Well the problem here is consistency; the Indian Cricket team has never been consistent over the period of time. The lack of it made it lose the opportunity to leverage the top position they were in during the test series. The main reason being the failure of the formidable batting line-up the team had. Sachin and Shewag regarded as run machines were totally out of touch through out the series.
Things were starting to look good when the new coach Greg Chappell took over few months back, but now the age old problem of consistency has started creeping up all over again. Hope they bounce back during the 7 One Day series starting March 28, 2006.
A loyal but disappointed,
Indian Cricket Fan
Saturday, March 25, 2006
By which, I mean that we should have a clearly charted road as to why we should take stands when there is a dispute which needs to be decided upon. I feel that the worst stand that anyone can take with respect to any dispute is no stand at all. Fence sitters are not what we need.
However, there are some things that need to be looked into. Taking sides or putting forth of ideas is what gives birth to new ideas. Whether it be the newest international policy that the Indian High Commissioner takes, or it is the doping scandal that has newly rocked the Indian Athletic scenario, everyone should have their say, and, more importantly, put forth their views without the need to feel afraid for doing so.
The point of the whole diatribe is to encourage dialogue among the denizens, so that there is a bigger and better tomorrow that our future generations can look at. I genuinely feel that there is a need for the fear of the authority to be removed.
However, I do not say here that the authorities should be blatantly abused or disregarded. I am not advocating an armed revolt. What I am saying is that there are people who want to put their thoughts across to the world. But they do not do so because they are under a mistaken belief that sanctions may be placed on them, and they may be shunned.
Break these shackles of inhibition, I say. Come out from this mistaken belief that there would be sanctions. If not anything else, scream in the anonymity of the web. There would be people who would listen and take up your cause. Have a substantial output, something meaningful to add to the confused voices that would provide some direction to the meandering processes.
Let us take India to the next level, whether it be the standard of living, or it be the way in which we are being governed, or the tax rate that we are being subjected to.
And the India that we live in would be a much better place to live in.
Love, laughter n keep the Faith
Once you eliminate the impossible, whatever remains, no matter how improbable, must be the truth. - Sherlock Holmes
When you do the common things in life in an uncommon way, you will command the attention of the world. - George Washington Carver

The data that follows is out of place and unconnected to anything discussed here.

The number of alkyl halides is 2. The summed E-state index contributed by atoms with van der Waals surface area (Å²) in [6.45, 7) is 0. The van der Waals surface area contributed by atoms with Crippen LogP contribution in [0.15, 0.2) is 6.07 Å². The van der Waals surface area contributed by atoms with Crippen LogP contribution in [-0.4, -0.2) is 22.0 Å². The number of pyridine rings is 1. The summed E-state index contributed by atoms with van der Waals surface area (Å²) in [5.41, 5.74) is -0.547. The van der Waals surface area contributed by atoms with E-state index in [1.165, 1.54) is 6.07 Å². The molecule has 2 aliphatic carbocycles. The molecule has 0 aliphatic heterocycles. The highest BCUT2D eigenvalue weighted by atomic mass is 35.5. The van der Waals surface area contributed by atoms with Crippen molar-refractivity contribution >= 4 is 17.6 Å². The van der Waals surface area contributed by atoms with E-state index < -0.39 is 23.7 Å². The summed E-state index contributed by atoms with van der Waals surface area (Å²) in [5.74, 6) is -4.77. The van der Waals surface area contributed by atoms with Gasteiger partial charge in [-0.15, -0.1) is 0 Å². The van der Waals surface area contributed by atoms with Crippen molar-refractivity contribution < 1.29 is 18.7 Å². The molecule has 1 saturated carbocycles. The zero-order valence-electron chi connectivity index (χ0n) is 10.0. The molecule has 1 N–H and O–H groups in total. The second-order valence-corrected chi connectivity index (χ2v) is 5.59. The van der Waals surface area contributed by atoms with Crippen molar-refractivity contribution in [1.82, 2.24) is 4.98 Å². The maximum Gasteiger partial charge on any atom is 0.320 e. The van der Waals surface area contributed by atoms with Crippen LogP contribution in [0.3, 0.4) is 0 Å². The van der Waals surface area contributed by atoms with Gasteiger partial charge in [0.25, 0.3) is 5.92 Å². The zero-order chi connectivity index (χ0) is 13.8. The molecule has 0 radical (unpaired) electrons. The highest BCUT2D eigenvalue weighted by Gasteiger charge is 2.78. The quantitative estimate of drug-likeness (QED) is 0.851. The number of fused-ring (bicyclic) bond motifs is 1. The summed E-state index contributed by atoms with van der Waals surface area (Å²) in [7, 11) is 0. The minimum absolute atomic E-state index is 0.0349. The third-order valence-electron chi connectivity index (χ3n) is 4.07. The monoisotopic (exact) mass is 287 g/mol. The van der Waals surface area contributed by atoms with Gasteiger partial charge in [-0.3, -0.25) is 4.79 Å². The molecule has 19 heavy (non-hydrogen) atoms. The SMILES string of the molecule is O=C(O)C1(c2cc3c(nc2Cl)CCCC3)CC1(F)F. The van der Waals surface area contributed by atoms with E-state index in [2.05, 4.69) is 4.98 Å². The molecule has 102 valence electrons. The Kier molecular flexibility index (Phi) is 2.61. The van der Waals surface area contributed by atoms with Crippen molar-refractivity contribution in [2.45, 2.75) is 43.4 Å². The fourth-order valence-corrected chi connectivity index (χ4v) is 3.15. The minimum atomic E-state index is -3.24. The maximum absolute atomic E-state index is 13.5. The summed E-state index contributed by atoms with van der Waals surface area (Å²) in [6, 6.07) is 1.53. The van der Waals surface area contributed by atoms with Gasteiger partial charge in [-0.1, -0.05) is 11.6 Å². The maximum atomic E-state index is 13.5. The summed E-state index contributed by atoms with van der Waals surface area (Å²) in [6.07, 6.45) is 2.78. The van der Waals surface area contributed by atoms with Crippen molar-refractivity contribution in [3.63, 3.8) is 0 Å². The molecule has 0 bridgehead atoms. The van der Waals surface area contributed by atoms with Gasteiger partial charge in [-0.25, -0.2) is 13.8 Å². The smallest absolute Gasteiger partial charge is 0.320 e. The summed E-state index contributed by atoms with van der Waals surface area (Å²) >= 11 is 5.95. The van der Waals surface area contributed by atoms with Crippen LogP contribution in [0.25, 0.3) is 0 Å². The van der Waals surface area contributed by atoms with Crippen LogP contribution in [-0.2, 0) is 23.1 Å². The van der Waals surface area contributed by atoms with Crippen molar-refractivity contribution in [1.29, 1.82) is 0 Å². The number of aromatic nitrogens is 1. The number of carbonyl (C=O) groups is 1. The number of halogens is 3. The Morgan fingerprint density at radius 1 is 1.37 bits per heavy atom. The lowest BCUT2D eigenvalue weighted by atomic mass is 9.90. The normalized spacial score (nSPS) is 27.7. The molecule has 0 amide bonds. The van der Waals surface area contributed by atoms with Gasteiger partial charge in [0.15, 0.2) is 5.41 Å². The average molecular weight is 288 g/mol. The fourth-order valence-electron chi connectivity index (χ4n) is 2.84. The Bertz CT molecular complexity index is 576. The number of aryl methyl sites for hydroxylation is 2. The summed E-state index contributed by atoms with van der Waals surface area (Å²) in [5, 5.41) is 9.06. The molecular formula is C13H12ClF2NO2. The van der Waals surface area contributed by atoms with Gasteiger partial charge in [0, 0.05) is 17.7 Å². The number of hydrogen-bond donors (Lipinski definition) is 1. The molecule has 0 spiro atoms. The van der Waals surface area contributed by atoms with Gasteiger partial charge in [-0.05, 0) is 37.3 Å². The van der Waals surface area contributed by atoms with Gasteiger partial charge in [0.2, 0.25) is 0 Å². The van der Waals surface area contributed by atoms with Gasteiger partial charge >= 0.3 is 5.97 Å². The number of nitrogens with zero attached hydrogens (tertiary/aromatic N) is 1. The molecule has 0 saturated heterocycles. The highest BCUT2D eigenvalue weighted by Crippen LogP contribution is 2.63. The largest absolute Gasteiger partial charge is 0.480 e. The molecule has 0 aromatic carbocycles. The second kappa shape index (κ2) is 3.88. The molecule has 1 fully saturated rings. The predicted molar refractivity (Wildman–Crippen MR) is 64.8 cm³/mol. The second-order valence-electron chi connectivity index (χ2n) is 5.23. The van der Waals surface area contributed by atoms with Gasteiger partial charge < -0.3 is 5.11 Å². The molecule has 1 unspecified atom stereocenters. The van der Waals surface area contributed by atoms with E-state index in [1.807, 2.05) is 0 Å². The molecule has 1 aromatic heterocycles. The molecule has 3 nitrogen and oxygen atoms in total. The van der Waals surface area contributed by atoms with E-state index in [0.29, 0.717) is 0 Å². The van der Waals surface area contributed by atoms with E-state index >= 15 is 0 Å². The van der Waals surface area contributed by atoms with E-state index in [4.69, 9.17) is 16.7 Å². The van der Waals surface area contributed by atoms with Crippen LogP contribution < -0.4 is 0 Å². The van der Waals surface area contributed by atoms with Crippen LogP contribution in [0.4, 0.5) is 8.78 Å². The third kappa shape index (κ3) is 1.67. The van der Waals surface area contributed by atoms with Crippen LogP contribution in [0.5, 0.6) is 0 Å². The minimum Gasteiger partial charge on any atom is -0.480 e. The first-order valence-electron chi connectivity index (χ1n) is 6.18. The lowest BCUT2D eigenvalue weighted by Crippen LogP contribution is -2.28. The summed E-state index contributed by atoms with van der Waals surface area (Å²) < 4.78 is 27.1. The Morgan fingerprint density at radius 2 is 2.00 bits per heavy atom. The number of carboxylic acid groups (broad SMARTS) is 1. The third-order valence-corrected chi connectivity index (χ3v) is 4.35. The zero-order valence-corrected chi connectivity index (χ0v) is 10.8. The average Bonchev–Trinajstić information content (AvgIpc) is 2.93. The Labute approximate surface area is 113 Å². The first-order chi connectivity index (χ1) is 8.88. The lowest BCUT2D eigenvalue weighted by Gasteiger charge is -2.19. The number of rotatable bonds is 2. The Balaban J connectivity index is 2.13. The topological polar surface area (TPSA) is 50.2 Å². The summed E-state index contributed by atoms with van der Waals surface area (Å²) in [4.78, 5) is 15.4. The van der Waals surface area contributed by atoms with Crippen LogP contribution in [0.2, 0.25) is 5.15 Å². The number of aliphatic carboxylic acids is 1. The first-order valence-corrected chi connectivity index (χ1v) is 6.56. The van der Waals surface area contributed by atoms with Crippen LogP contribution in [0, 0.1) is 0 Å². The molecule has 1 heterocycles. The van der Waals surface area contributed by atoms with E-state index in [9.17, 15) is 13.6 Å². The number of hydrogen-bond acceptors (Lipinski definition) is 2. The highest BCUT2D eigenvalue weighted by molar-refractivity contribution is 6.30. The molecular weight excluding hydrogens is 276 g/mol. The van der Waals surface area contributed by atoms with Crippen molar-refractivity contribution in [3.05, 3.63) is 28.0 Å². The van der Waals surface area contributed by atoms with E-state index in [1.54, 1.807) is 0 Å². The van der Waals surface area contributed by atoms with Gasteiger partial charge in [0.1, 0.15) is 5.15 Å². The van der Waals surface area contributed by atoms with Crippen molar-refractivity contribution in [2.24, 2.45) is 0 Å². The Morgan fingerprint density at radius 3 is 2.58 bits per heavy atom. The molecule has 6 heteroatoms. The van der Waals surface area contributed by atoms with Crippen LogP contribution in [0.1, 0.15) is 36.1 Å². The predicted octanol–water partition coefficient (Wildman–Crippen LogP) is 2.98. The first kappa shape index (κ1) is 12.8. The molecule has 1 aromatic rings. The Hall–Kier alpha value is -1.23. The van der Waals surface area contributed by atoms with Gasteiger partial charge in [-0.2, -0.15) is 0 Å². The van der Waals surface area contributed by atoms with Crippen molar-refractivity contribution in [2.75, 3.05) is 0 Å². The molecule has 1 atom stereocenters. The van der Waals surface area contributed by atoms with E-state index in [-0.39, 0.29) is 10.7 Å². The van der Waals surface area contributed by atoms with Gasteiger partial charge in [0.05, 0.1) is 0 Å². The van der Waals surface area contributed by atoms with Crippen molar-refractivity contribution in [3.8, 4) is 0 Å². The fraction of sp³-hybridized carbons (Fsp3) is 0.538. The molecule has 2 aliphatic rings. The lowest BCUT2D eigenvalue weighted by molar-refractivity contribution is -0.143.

The supreme happiness in life is the conviction that we are loved. - Victor Hugo
There are two kinds of people, those who do the work and those who take the credit. Try to be in the first group; there is less competition there. - Indira Gandhi
Being deeply loved by someone gives you strength; loving someone deeply gives you courage. - Lao-Tzu
Whether you think that you can, or that you can't, you are usually right. - Henry Ford
Those people who think they know everything are a great annoyance to those of us who do. - Isaac Asimov
Some cause happiness wherever they go; others, whenever they go. - Oscar Wilde
Thursday, March 16, 2006
Tuesday, March 14, 2006
Sunday, March 12, 2006
Wednesday, March 08, 2006
[+] IWD in Wikipedia
Monday, March 06, 2006
Credit & Copyright: Chris Schur
Explanation: Have you ever seen a comet? Comets bright enough to be visible to the unaided eye appear only every few years. Right now, however, a new comet has brightened unexpectedly and is visible as a faint streak to the unaided northern observer in the eastern morning sky just before sunrise. Binoculars may help. Comet Pojmanski, officially designated C/2006 A1 and discovered only in January, now sports a turquoise tail several times longer than the full moon. Comet Pojmanski's ion tail is due to gas particles expelled by the comet being pushed away from the Sun by the solar wind, the same wind that ionizes gas in the tail causing its blue tint. Pictured above as it appeared only last week, Comet Pojmanski has now begun to fade as its orbit around the Sun takes it further from the Earth.
Thursday, March 02, 2006
The Earth Institute at Columbia University will convene the fourth biennial State of the Planet Conference to discuss the feasibility of sustainable development for billions worldwide.
Internationally renowned scholars and opinion leaders will lead discussions, present ideas, and outline research throughout this two day forum, which seeks to explore the fundamental requirements of science, economy, governance and human behavior needed to achieve sustainable development.